Welcome back to the second in the Curvy Confidence Interview series! (Want to read part 1? Check out Monserratt’s story here). This time, I’m thrilled to be chatting to Carolyn of the popular blog Diary of a Sewing Fanatic.
Carolyn’s been a real inspiration to me as one of the first plus size sewing bloggers, and I’m in awe of the phenomenal skills she’s learned over 46 years of sewing. She’s known for her fantastic interpretations of designer outfits, or garments seen on TV, and sets a great example of how well-fitted TNTs can be hacked to fill your wardrobe. I wanted to learn more about Carolyn’s confidence, and her history with body image and sewing, so I invited to her to chat. I hope you enjoy this interview!
Hi Carolyn! Tell us a little about yourself.
I will be 57 soon and I’ve been sewing since I was 11 years old – 46 years and there is still so much to learn and do! I live in NJ and work in NYC for a Market Research firm where I’m an Executive Assistant.
As a child and teenager, how did you feel about your body and appearance?
I wasn’t plus size as a teenager. In fact I was so skinny that my family called me “Olive Oyl” – y’know that chick that hung out with Popeye. That whole skinny movement hadn’t arrived yet so I stuck out like a sore thumb. Which was especially terrible for my self-esteem because Black Americans celebrated thick women…women with hips and thighs…breasts and curves. I lacked those and felt terrible about it. It also seemed like it took forever for my body to mature, another thing that weighed on my self esteem.
Can I also talk about the fact that when I was a teenager, big lips, high cheekbones and frizzy hair was the epitome of uncool. So its interesting to see how people are paying plastic surgeons to get those features now – and the natural hair movement may have saved me many Saturday afternoons of hot combs and burned ears. The models of my youth were Cheryl Tiegs, Christie Brinkley and Kathy Ireland – the only black model was Beverly Johnson. So my culture and the media images totally conflicted causing a lot of uncertainty and insecurity when I was most susceptible to criticism.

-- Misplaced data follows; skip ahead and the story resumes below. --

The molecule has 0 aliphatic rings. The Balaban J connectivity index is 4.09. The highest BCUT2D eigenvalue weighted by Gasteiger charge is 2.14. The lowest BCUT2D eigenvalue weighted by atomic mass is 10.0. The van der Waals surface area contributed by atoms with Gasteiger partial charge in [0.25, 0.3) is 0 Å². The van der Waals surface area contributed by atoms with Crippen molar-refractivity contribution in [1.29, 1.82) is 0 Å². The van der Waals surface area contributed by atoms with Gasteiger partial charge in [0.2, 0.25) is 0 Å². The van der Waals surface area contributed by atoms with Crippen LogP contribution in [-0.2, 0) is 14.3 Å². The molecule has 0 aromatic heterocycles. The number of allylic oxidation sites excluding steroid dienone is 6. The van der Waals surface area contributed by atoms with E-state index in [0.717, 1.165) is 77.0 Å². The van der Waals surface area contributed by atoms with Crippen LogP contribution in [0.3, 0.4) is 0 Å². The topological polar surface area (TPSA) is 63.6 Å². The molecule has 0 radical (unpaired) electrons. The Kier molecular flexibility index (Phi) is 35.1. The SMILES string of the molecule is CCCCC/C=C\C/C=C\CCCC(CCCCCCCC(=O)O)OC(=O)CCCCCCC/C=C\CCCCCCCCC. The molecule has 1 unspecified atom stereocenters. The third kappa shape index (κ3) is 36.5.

Who or what most influenced your body image as you grew up?
Probably my family and the black women I saw in movies and Ebony Magazine. Women like Diahann Carroll, Pam Grier, Jayne Kennedy, Marilyn McCoo from the Fifth Dimension. I wanted the class and dignity of Diahann Carroll and Marilyn McCoo and the body and sexuality of Pam Grier and Jayne Kennedy. I had none of this as the tall, gawky girl with the long frizzy hair and thick glasses whose nose was always in a book.
To what extent do you think that sewing your own clothes has changed the way you think about your body?
This is an interesting question because when I started sewing there was a sewing machine in almost every home. I learned to sew from my grandmother but I continued my education in public school where everyone who wanted to could learn to sew. So in the beginning sewing allowed me to have the styles and clothing that my family couldn’t afford. It didn’t affect my body issues then. However, as a grown woman, when my body changed after having children, sewing allowed me to dress the way I wanted to regardless of what was in the stores. Of course, there were some insecurities especially after my body changed from childbirth, but there was a confidence to because I could make whatever I wanted. My life wasn’t dictated by what was in the department stores and what or wasn’t made for curvy women. I could make and wear whatever I wanted in whatever color worked for me.